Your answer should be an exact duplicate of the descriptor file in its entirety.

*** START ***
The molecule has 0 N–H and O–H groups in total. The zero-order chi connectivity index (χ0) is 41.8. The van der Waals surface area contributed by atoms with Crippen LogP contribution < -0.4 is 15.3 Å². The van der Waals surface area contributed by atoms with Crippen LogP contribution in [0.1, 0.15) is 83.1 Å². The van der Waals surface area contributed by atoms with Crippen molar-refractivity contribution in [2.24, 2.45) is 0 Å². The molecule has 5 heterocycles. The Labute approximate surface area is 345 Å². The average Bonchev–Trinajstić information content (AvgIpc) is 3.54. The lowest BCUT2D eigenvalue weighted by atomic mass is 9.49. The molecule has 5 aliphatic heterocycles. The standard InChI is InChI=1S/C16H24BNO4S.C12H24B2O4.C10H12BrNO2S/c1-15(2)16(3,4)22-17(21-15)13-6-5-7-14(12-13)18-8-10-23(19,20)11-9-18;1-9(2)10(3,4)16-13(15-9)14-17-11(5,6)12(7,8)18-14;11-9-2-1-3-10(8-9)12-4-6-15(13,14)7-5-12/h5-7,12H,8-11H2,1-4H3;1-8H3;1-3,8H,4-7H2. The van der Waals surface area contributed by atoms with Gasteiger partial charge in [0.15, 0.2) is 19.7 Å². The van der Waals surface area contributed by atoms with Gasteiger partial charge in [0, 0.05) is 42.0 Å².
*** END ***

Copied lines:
The molecule has 0 N–H and O–H groups in total. The zero-order chi connectivity index (χ0) is 41.8. The van der Waals surface area contributed by atoms with Crippen LogP contribution < -0.4 is 15.3 Å². The van der Waals surface area contributed by atoms with Crippen LogP contribution in [0.1, 0.15) is 83.1 Å². The van der Waals surface area contributed by atoms with Crippen molar-refractivity contribution in [2.24, 2.45) is 0 Å². The molecule has 5 heterocycles. The Labute approximate surface area is 345 Å². The average Bonchev–Trinajstić information content (AvgIpc) is 3.54. The lowest BCUT2D eigenvalue weighted by atomic mass is 9.49. The molecule has 5 aliphatic heterocycles. The standard InChI is InChI=1S/C16H24BNO4S.C12H24B2O4.C10H12BrNO2S/c1-15(2)16(3,4)22-17(21-15)13-6-5-7-14(12-13)18-8-10-23(19,20)11-9-18;1-9(2)10(3,4)16-13(15-9)14-17-11(5,6)12(7,8)18-14;11-9-2-1-3-10(8-9)12-4-6-15(13,14)7-5-12/h5-7,12H,8-11H2,1-4H3;1-8H3;1-3,8H,4-7H2. The van der Waals surface area contributed by atoms with Gasteiger partial charge in [0.15, 0.2) is 19.7 Å². The van der Waals surface area contributed by atoms with Gasteiger partial charge in [0, 0.05) is 42.0 Å².